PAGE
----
To freeze, or not to freeze, that is the question:
Whether ’tis nobler for the bean to endure
The woes and mortality of roast date,
Or to take one’s coffee into one’s own hands
And by caring keep it. To freeze—to maintain…
Should you freeze your coffee? If it wasn’t clear from my soliloquy (an ode to Shakespeare), the short answer is that it depends. Can you freeze coffee? Yes, if you do it right, that is. Read on to learn more!
When I first began working in coffee about 7 years ago, I was adamantly instructed by many peers to *never* freeze coffee. I was told that if you froze coffee, it would not only lose flavor, but also pick up the bad flavors that might be present in your freezer, such as much-dreaded freezer burn.
However, as with many things in life, when presented with new information, we must be willing to change when that new information calls for it. No stranger to this concept, when a dear friend who also works in the coffee industry suggested that I read more about freezing whole-bean coffee, I listened and began to experiment.
I’ve used both my standard freezer that’s part of my freezer/fridge, as well as use my deep freezer, and can confirm that after experimenting for about a year, so long as certain conditions are met, freezing coffee is a fantastic option for storage.
So, what are those conditions?
IDEAL CONDITIONS FOR FREEZING COFFEE FOR STORAGE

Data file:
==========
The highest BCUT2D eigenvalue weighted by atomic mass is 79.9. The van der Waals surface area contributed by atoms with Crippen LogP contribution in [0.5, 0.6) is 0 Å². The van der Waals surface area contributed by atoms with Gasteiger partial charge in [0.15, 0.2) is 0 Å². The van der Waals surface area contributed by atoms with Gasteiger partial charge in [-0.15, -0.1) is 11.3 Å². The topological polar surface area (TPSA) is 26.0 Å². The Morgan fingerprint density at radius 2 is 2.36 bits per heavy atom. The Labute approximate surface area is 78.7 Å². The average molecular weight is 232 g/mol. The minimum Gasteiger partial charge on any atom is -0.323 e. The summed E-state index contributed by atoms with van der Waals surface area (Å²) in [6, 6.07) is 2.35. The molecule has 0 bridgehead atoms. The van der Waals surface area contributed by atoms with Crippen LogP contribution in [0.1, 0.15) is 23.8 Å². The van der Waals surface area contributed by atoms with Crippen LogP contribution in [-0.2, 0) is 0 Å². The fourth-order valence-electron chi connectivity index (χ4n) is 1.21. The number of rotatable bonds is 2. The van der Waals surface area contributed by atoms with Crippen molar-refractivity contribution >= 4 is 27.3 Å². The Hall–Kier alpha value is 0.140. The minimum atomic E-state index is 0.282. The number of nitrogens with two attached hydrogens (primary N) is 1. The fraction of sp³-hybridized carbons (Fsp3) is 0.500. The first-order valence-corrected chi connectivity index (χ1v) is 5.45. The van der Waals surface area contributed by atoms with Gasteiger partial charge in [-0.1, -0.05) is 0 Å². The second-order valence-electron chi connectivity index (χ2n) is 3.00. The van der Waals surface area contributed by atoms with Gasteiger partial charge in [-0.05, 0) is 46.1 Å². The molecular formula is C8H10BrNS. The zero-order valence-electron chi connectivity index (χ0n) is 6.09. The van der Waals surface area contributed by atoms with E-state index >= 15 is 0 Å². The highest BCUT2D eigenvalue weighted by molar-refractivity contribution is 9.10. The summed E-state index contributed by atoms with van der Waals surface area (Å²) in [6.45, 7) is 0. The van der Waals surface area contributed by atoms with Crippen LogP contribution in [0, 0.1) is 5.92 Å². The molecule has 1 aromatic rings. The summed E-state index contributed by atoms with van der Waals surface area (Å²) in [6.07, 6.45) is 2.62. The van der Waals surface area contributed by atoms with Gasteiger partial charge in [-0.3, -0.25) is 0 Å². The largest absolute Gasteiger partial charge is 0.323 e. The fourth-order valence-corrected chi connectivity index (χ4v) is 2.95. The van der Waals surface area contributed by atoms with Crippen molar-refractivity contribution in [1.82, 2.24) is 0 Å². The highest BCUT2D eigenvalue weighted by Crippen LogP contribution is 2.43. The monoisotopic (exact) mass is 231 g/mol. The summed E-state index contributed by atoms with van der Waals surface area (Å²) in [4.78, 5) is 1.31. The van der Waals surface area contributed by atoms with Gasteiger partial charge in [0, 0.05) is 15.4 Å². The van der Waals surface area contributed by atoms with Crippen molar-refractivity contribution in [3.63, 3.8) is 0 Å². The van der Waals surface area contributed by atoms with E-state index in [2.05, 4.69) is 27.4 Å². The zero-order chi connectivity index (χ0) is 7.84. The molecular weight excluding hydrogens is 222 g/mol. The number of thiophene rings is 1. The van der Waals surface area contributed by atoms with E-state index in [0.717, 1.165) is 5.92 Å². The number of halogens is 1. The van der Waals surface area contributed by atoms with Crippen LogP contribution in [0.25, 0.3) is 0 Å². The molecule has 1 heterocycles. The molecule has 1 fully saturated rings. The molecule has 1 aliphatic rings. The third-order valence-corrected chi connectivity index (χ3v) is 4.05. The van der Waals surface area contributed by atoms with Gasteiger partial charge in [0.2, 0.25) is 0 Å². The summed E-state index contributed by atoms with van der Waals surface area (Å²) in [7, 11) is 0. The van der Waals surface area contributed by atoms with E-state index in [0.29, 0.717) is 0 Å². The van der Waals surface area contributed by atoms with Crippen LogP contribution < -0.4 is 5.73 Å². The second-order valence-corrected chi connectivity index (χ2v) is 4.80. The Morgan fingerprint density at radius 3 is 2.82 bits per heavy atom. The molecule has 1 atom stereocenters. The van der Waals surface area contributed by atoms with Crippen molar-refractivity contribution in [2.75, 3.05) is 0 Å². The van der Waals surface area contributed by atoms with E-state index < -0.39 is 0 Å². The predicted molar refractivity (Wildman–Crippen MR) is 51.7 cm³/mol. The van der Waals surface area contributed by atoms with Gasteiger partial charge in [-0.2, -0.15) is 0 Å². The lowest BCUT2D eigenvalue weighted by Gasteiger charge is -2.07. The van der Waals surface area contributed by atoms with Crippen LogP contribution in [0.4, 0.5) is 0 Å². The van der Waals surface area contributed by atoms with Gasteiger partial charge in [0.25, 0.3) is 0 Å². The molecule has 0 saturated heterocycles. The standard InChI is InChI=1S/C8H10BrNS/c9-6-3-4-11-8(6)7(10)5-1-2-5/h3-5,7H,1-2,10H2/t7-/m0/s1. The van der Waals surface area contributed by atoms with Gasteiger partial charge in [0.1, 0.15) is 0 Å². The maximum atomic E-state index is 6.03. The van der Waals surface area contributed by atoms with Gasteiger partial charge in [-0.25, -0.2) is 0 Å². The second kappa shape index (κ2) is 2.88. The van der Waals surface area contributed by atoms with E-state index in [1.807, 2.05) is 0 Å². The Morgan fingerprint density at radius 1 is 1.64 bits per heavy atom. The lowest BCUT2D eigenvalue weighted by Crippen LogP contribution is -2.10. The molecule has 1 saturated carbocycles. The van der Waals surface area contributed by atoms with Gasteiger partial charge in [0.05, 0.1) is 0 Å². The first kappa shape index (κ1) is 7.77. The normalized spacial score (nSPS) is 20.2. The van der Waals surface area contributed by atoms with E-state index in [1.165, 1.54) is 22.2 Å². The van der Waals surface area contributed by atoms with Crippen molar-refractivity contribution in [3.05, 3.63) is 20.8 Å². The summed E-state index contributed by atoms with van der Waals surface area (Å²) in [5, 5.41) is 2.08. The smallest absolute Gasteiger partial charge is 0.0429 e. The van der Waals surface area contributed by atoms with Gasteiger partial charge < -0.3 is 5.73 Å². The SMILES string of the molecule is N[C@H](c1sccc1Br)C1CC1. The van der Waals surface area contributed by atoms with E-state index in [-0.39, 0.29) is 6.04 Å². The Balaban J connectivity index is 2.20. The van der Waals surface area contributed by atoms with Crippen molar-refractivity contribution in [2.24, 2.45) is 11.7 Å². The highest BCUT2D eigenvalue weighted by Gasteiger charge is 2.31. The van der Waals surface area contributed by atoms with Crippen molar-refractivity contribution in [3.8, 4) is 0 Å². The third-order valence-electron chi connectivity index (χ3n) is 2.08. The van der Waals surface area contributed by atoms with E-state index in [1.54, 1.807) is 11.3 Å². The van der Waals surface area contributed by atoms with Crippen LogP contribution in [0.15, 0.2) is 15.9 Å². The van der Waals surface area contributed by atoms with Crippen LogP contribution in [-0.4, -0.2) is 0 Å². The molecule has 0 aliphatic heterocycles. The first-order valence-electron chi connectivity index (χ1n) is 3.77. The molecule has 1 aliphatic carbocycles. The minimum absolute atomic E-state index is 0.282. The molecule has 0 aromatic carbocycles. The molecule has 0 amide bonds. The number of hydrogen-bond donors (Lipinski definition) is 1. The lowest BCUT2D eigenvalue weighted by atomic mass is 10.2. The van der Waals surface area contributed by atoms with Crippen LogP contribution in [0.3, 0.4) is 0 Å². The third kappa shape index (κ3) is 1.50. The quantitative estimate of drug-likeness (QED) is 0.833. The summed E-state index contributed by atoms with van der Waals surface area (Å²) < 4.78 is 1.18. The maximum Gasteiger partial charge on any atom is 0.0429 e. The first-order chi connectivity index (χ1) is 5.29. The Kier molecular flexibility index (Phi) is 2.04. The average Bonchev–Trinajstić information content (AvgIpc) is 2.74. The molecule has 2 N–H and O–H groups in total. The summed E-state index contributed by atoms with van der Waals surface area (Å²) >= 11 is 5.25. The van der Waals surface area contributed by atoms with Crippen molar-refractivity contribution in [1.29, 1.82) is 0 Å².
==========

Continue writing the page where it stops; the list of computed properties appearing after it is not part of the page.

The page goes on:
- The coffee needs to be whole bean.
- It is ideal to freeze the coffee on the day that it tastes best. I find that this can be anywhere from 5-10 days off roast, but anywhere up to 12 days for maximum flavor.
- The coffee should be in an airtight container. If you’re able to use a vacuum sealer, awesome! If not, at very least use double-sealed zip-lock bags or sturdy containers with a reliable lid (ideally one with a valve).
- Portion out single-servings before freezing for best-practice.
- Create a system that helps you identify when you froze the coffee. Things do not stay good in the freezer forever.
- You should use the coffee immediately after removing it from the freezer (within 15 minutes). Do not put it back in the freezer once you have opened it and removed some. This is the reason it is most ideal to portion out and freeze single-use portions.
FINDINGS FROM MY EXPERIMENT & FUN FACTS
- Coffee stays fresher in a deep freezer than a standard fridge/freezer combo. Deep freezers can extend frozen storage up to and exceeding one year! This is especially exciting if you want to be able to enjoy a coffee for months to come–for example, I freeze at least a little bit of each of our Reserve coffees! In a standard freezer, coffee will stay “fresh” for 3-6 months, but I find that it tastes best consumed in less than 3 months from freeze date.
- If you freeze ground coffee, it will leech flavors from the freezer, so it’s a big no-no. In fact, ground coffee is a great deodorizer for your fridge, working similarly to baking soda.
Have you experimented with freezing coffee? Let us know by tagging @stonecreekcoffee on Instagram or using the hashtag #stonecreekcoffee! And to shop our #FarmToCup coffees with free carbon neutral shipping, click the button below.
-Shakespeare, W. (1992). Hamlet, Prince of Denmark. C. Watts & K. Carabine (Eds.). Wordsworth Editions. (Original work published 1599)
-Some Strategies to Keep your Coffee Fresh – Coffee ad Astra (This article is especially great for those who want to geek out on some coffee science, as is Jonathan Gagné’s blog in general.)
-Should you be freezing your coffee? – Perfect Daily Grind
-Freezing Coffee The Proud Mary Way: How To Lock In Peak FlavorDaily Coffee News by Roast Magazine